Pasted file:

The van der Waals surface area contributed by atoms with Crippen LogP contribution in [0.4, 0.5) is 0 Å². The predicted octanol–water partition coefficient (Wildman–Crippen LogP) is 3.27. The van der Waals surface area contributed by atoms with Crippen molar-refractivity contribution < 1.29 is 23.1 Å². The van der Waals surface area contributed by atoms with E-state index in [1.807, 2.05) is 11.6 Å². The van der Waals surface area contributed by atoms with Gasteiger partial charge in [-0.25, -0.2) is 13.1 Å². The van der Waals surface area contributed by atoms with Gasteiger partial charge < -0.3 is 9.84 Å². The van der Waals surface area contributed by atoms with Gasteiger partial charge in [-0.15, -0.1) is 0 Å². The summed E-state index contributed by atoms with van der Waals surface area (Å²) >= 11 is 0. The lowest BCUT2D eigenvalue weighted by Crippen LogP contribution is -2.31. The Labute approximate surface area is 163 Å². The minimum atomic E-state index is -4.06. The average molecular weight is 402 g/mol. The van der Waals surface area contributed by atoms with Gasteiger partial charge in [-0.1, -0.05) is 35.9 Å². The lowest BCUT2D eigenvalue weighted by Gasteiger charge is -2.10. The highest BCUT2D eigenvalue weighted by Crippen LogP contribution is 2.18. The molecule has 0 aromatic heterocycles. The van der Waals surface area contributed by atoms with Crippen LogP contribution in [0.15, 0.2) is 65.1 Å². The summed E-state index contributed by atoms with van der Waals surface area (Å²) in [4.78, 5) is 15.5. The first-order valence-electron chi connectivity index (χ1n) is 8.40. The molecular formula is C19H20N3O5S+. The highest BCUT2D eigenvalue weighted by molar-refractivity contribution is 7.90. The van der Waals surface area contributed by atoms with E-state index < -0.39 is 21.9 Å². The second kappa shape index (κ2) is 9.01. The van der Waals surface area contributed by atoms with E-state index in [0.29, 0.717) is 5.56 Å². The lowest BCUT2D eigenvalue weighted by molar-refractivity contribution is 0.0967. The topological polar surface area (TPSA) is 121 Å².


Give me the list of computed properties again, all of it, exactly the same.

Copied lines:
The van der Waals surface area contributed by atoms with Crippen LogP contribution in [0.4, 0.5) is 0 Å². The predicted octanol–water partition coefficient (Wildman–Crippen LogP) is 3.27. The van der Waals surface area contributed by atoms with Crippen molar-refractivity contribution < 1.29 is 23.1 Å². The van der Waals surface area contributed by atoms with E-state index in [1.807, 2.05) is 11.6 Å². The van der Waals surface area contributed by atoms with Gasteiger partial charge in [-0.25, -0.2) is 13.1 Å². The van der Waals surface area contributed by atoms with Gasteiger partial charge < -0.3 is 9.84 Å². The van der Waals surface area contributed by atoms with Gasteiger partial charge in [-0.15, -0.1) is 0 Å². The summed E-state index contributed by atoms with van der Waals surface area (Å²) >= 11 is 0. The lowest BCUT2D eigenvalue weighted by Crippen LogP contribution is -2.31. The Labute approximate surface area is 163 Å². The minimum atomic E-state index is -4.06. The average molecular weight is 402 g/mol. The van der Waals surface area contributed by atoms with Gasteiger partial charge in [-0.1, -0.05) is 35.9 Å². The lowest BCUT2D eigenvalue weighted by Gasteiger charge is -2.10. The highest BCUT2D eigenvalue weighted by Crippen LogP contribution is 2.18. The molecule has 0 aromatic heterocycles. The van der Waals surface area contributed by atoms with Crippen LogP contribution in [0.15, 0.2) is 65.1 Å². The summed E-state index contributed by atoms with van der Waals surface area (Å²) in [4.78, 5) is 15.5. The first-order valence-electron chi connectivity index (χ1n) is 8.40. The molecular formula is C19H20N3O5S+. The highest BCUT2D eigenvalue weighted by molar-refractivity contribution is 7.90. The van der Waals surface area contributed by atoms with E-state index < -0.39 is 21.9 Å². The second kappa shape index (κ2) is 9.01. The van der Waals surface area contributed by atoms with E-state index in [0.29, 0.717) is 5.56 Å². The lowest BCUT2D eigenvalue weighted by molar-refractivity contribution is 0.0967. The topological polar surface area (TPSA) is 121 Å².